U.S. industry submitted the proposals to NASA’s fifth competitive  Tipping Point solicitation, and the selections have an expected combined award value of more than $370 million. NASA’s Space Technology Mission Directorate will negotiate with the companies to issue milestone-based firm fixed-price contracts lasting for up to five years.

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Lander Simulation Testing Helps Advance NASA Navigation Spinoff

Xodiac rocket tests technology to enable precision landing on the moon. (Credits: Lauren Hughes)

MOJAVE, Calif. (NASA PR) — A navigation doppler lidar (NDL) technology originally developed by NASA was demonstrated on a flight test on Sept. 10 with support from the Flight Opportunities program, part of NASA’s Space Technology Mission Directorate.

With roots at NASA’s Langley Research Center in Hampton, Virginia, the technology was licensed in 2016 by Psionic for both terrestrial and space applications, and both the company and Langley continue to evolve and advance the innovation for upcoming lunar missions.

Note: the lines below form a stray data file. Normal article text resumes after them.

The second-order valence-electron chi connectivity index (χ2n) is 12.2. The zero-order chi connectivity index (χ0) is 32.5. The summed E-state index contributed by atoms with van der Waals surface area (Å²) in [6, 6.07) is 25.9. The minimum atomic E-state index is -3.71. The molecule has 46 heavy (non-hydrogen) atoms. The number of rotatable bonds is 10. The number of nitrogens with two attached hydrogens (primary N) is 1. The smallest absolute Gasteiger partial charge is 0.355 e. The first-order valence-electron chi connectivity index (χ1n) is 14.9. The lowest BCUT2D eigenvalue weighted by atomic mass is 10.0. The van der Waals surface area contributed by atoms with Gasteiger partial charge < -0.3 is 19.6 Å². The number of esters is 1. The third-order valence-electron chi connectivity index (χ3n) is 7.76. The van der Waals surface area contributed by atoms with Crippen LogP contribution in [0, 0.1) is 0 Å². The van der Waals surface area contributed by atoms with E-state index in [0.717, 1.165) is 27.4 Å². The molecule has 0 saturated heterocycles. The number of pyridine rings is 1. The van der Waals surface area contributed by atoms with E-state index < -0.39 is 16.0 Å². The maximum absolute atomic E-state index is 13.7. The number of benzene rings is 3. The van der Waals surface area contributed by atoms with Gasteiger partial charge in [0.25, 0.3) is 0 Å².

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Basalt Launch Pad Tiles to Undergo Testing by NASA

Geology Tech Kyla Edison removes basalt tiles from their molds after being sintered. (Credit: PISCES)

HILO, Hawaii (PISCES PR) — The Pacific International Space Center for Exploration Systems (PISCES) completed a large batch of sintered basalt tiles last month for testing by NASA’s Swamp Works at Kennedy Space Center. Thirty tiles will be assessed as a launch and landing pad material. The testing will be conducted by Masten Space Systems in Mojave, Calif.

Earlier this year, Masten tested a 12” x 12” x 1” tile made by PISCES, subjecting it to a two-second rocket burst fueled by liquid oxygen and liquid methane. The results of the test caught the interest of Swamp Works, who requested the latest batch of tiles.

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SpaceX to Launch Masten Lunar Mission in 2022

Masten’s XL-1 lunar lander will deliver science and technology payloads to the Moon’s South Pole in 2022. (Credits: Masten Space Systems)

MOJAVE, Calif., August 26, 2020 (Masten PR) –Masten Space Systems announced today that it has selected SpaceX to launch Masten Mission One (MM1). As part of MM1, Masten’s lunar lander will deliver nine NASA-sponsored science and technology demonstration experiments and several commercial payloads to the lunar south pole.

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How do we get There from Here? With Suborbital Flight Testing